By Mary L. DePrez | Director and Counsel for Trial Court Technology, Office of Judicial Administration
Case management systems
In the State of Indiana there are close to 400 courts serving the state’s 92 counties. Approximately 300 of those are trial courts; the remaining courts serve smaller units of government: cities, towns, or townships. Although the types of cases these courts handle varies, meticulous records are kept in every case filed in every such court. A large majority of Indiana courts maintain these records in court “dockets,” officially called the “chronological case summary” or “CCS,” on all of their cases using a computer program called a “case management system” or “CMS.”
When the Odyssey voyage began
Ten years ago, trial courts in Indiana employed one of 23 different case management systems, if they used one at all. Each county was an isolated silo of information, disconnected from other counties. Adding insult to injury, a city or town court in a given county used a different case management system from the trial courts in that county.
The Indiana Supreme Court gave Trial Court Technology (TCT) the task of one of the most ambitious projects in Indiana Supreme Court history – equip all Indiana courts with a 21st century case management system and connect the courts’ systems with each other and with those who need and use court information.
In 2006, following the recommendation of three review committees which oversaw a 10-month procurement process, the Indiana Supreme Court chose Tyler Technologies Inc. to provide its Odyssey Case Management System (Odyssey) to Indiana courts and clerks. In December of 2007, the first installment of Odyssey was launched in the courts of Monroe County and in the Washington Township Small Claims Court in Marion County.
Every year since 2007, additional courts have transitioned to Odyssey. A major milestone was reached this past May when the trial courts in the second largest county, Lake, made the conversion to Odyssey. The biggest challenges of converting Lake County was the large number of users and that courthouses were located in four different cities: Crown Point, Gary, East Chicago, and Hammond.
A key component to accomplishing a smooth transition to Odyssey in Lake County was working hand-in-hand with an internal committee of Lake County stakeholders. Chaired by Judge John Sedia, TCT staff coordinated all deployment efforts with this working group.
In addition to the chairman, Lake County members included Judge John Pera, Judge Julie Cantrell, Judge Marissa McDermott, Judge Diane Kavadias Schneider, Clerk Mike Brown, Chief Deputy Clerk Sylvia Brown, and Data Processing Department Executive Director Mark Pearman.
During April and May, over 450 court and clerk employees were trained to use Odyssey and its various interfaces with state agencies. In addition, TCT provided training to the staff in the prosecutor’s office, public defender’s office, Sheriff’s office, and probation departments and offered several education sessions to the legal community.
The county ‘turned-off’ their use of the Legacy case management system on Friday afternoon, May 18, and the TCT data conversion team began work immediately. Over that weekend, 2,338,223 court cases were converted to Odyssey.
On the following Monday morning, Odyssey was up and running in Lake County right on schedule!
In addition to the 28 TCT staff who provided hands-on support to the court and clerk users for the next two weeks, TCT welcomed the assistance of some seasoned Odyssey court and clerk users from other counties who volunteered to help.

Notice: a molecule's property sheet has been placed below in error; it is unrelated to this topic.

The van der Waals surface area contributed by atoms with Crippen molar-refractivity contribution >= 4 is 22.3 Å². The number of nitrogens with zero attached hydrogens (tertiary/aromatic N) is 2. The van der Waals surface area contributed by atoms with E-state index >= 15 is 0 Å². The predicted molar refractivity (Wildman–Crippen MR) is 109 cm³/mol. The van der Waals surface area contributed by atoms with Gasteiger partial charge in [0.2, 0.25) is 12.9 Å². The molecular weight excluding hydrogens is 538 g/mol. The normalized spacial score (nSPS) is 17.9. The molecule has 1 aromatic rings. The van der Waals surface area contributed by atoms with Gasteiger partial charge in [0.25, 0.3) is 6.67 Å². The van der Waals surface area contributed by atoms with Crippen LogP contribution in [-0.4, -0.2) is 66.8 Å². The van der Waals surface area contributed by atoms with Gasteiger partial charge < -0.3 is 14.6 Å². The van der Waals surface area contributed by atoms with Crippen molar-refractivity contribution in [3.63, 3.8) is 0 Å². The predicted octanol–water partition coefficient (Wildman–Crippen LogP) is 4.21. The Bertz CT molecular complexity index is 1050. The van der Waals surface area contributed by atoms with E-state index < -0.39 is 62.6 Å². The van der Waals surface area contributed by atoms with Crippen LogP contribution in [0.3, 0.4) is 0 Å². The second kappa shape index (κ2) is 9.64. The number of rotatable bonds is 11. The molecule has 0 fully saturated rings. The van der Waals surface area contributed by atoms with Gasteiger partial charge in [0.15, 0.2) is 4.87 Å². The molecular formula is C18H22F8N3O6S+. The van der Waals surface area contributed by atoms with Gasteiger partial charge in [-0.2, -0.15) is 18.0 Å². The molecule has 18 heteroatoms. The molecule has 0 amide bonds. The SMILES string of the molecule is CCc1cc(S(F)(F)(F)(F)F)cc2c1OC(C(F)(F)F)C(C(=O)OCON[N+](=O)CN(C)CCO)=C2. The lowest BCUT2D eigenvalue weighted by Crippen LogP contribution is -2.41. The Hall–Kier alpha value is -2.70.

Special thanks to the following: Tippecanoe County Clerk Christa Coffey, Hamilton County Superior Court Judge William Hughes, Delaware County Clerk Mike King; Shelby County Superior Court Judge David Riggins, and Porter County Deputy Clerks Carrie Martin and Kathy Hartwig.
Indiana Court Information Technology Extranet (INcite)
Trial Court Technology created INcite, a secure extranet website that serves as a single environment for hosting all of the web-based applications that the Supreme Court currently provides or will provide in the future.
Contemporaneous with the conversion to Odyssey, TCT deployed two INcite applications: the Public Defender Information System (PDIS) and the Supervised Release System (SRS).
PDIS is an INcite application that interfaces with Odyssey and helps public defenders manage their assigned cases and complete required state reports.
SRS is a case management system for community supervision agencies and it connects to other statewide initiatives that are housed within INcite. These initiatives include Risk Assessment, Abstract of Judgment, Case Plan, and the Presentence Investigation applications.
TCT staff trained administrative staff and 68 attorneys serving in the Lake County Public Defender’s Office during the month of May. They also deployed SRS to more than 60 users in the county probation department and the Lake County Alcohol and Drug Offender Service division.
The voyage continues
Today over 300 courts in 66 counties are using Odyssey, and 78% of all cases filed in Indiana courts are now in Odyssey. Additional Odyssey deployments are scheduled for 2018 and 2019 with new counties requesting Odyssey each month.
Every county deployment is unique and time consuming. It takes the TCT data conversion team months to ensure that the legacy data is accurately converted to Odyssey. Preparation includes weeks of training court and clerk staff prior to system deployment. TCT employees remain in the county to assist users for two weeks following implementation of Odyssey.
With careful planning and the continued cooperation of judges and clerks, Odyssey could be up and running in every trial court throughout the state by the end of 2021.
For additional information on Odyssey, please contact Mary DePrez at (317) 234-2604 or email@example.com.